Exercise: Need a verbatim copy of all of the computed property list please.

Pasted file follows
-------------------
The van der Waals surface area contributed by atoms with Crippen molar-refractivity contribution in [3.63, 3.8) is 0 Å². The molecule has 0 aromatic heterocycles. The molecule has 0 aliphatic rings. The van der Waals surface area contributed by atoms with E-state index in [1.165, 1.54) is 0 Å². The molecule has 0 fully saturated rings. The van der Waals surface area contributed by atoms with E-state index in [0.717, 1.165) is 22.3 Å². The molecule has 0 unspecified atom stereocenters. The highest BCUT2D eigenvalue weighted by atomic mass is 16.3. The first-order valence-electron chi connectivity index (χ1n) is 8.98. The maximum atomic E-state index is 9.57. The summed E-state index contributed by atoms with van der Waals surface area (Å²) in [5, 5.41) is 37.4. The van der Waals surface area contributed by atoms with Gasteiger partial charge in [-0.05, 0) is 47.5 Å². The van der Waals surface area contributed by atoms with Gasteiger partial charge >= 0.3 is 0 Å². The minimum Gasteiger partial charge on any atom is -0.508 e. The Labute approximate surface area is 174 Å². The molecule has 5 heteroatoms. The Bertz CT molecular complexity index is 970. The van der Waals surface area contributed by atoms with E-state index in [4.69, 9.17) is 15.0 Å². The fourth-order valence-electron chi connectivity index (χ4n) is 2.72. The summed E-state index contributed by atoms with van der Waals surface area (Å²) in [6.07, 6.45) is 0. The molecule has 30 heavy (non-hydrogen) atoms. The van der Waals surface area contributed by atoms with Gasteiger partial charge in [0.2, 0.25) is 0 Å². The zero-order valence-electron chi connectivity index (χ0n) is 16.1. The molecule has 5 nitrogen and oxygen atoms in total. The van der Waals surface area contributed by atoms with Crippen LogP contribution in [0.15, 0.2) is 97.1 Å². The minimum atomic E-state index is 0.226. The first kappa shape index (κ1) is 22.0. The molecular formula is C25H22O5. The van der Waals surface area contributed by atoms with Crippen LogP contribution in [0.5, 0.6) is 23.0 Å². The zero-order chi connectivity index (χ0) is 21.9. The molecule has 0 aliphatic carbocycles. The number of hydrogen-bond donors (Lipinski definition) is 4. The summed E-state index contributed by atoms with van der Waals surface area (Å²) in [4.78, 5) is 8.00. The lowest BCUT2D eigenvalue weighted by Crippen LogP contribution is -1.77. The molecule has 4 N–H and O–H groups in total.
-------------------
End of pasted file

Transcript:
The van der Waals surface area contributed by atoms with Crippen molar-refractivity contribution in [3.63, 3.8) is 0 Å². The molecule has 0 aromatic heterocycles. The molecule has 0 aliphatic rings. The van der Waals surface area contributed by atoms with E-state index in [1.165, 1.54) is 0 Å². The molecule has 0 fully saturated rings. The van der Waals surface area contributed by atoms with E-state index in [0.717, 1.165) is 22.3 Å². The molecule has 0 unspecified atom stereocenters. The highest BCUT2D eigenvalue weighted by atomic mass is 16.3. The first-order valence-electron chi connectivity index (χ1n) is 8.98. The maximum atomic E-state index is 9.57. The summed E-state index contributed by atoms with van der Waals surface area (Å²) in [5, 5.41) is 37.4. The van der Waals surface area contributed by atoms with Gasteiger partial charge in [-0.05, 0) is 47.5 Å². The van der Waals surface area contributed by atoms with Gasteiger partial charge >= 0.3 is 0 Å². The minimum Gasteiger partial charge on any atom is -0.508 e. The Labute approximate surface area is 174 Å². The molecule has 5 heteroatoms. The Bertz CT molecular complexity index is 970. The van der Waals surface area contributed by atoms with E-state index in [4.69, 9.17) is 15.0 Å². The fourth-order valence-electron chi connectivity index (χ4n) is 2.72. The summed E-state index contributed by atoms with van der Waals surface area (Å²) in [6.07, 6.45) is 0. The molecule has 30 heavy (non-hydrogen) atoms. The van der Waals surface area contributed by atoms with Gasteiger partial charge in [0.2, 0.25) is 0 Å². The zero-order valence-electron chi connectivity index (χ0n) is 16.1. The molecule has 5 nitrogen and oxygen atoms in total. The van der Waals surface area contributed by atoms with Crippen LogP contribution in [0.15, 0.2) is 97.1 Å². The minimum atomic E-state index is 0.226. The first kappa shape index (κ1) is 22.0. The molecular formula is C25H22O5. The van der Waals surface area contributed by atoms with Crippen LogP contribution in [0.5, 0.6) is 23.0 Å². The zero-order chi connectivity index (χ0) is 21.9. The molecule has 0 aliphatic carbocycles. The number of hydrogen-bond donors (Lipinski definition) is 4. The summed E-state index contributed by atoms with van der Waals surface area (Å²) in [4.78, 5) is 8.00. The lowest BCUT2D eigenvalue weighted by Crippen LogP contribution is -1.77. The molecule has 4 N–H and O–H groups in total.